Sergio Vega

Kabe Contemporary, Miami

By Marivi Véliz | July 11, 2013

Sergio Vega (Argentina, 1959) is featuring the exhibition “Disassembling Paradise”. A paradise he alludes to through two of his series, “Parrot Color Charts” and “Shanty Nucleus After Derrida 2”.

Sergio Vega

A paradise that is born in these series from color, in strong or primary tones. From the plane to space, between the tropic of the humid rainforest and that of urban disintegration.

The exhibition has its point of departure in the chromatic decomposition of the photograph of a cockatoo –or a parrot- sitting on a branch, a sort of Mondrianesque superposition on the print featuring a new exuberant world, whose habitat was “marketed” under the notion of paradise. Although these coordinates are offered to Vega by his fellow countryman Antonio de León Pinedo (1589-1660), they still bring to mind Columbus repeating “this is the most beautiful land.” Precisely against the background of this beauty, the images in “Parrot Color Charts” are gradually depurated towards an increasingly purist spectrum that refers us to Op art, modern art, geometric abstraction, and inevitably, the technological revolution.

In the interstices where he juxtaposes his planes, civilization and barbarianism, exaggeration and synthesis coexist; the symbolical paradoxes that are condensed in the history of Latin American art. The second series, which occupies the center of the exhibition hall, goes precisely in that direction, and with greater precision It features a dialogue between Jacques Derrida and Helio Oiticica on the constructive layers along which urban segregation stretches out.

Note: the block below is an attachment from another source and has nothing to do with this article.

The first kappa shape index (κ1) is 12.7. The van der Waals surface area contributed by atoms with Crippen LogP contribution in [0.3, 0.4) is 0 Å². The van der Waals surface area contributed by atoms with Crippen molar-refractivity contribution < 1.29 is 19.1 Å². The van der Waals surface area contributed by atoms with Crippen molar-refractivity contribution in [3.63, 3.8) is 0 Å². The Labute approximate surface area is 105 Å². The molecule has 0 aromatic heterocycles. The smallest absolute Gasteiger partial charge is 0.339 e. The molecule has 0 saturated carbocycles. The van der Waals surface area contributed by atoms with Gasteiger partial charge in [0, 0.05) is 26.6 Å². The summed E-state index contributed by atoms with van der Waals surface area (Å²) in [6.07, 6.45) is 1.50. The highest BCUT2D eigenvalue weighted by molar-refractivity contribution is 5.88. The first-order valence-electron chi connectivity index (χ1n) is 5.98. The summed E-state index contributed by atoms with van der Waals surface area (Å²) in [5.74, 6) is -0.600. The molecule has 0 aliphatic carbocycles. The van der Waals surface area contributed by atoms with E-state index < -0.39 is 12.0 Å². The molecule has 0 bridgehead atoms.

“Shanty Nucleus after Derrida 2” is explicit in its reference to the series of Oiticica’s nuclei, in which the artist created chromatic environments with multiple panels painted in intense colors in gradual tones, only Vega places a much greater emphasis on the perceptive experience. While Oiticica resorted after this series to the sources of samba and to the party-color associations, fruit of his relationship with os mangueirantes (members of the samba school of Cerro Mangueira), Vega chooses to re-signify the constructive side on the basis of the same type of source. He chooses the logic of experience; he is interested in the operations of mounting/dismounting the dwellings built in the most adverse conditions. These are the ones he portrays and prints on the panels of nuclear color, playing in turn with the forms in positive and negative, volume, and the angles that escape the plane. Thus he gradually takes possession of the gallery space, seizing little by little an environment which at first sight would appear to be Cartesian, subject to a logical construction immersed in a white cube.

This logic of contraposition of senses which always follows a constructive line that expands towards infinite associations, is the main leitmotiv of “Disassembling Paradise”. A paradise that is still dreaming itself, trying to find itself. And that, in addition, turns out to be too complex, not at all univocal. Perhaps for this reason, it turns out to be a possibility still outside of history, inscribed perhaps in the very evolution that Derrida referred to.

The tropic has recently experienced a revitalization based on the curatorial projects of Pablo León de la Barra, especially in different countries in Latin America, and it is related to works such as Chemi Rosado-Seijo’s El Cerro, 2001,in Puerto Rico, and the exhibition “Mayami Son Machín”, 2011, by Proyectos UV, at Diet Gallery, in Miami.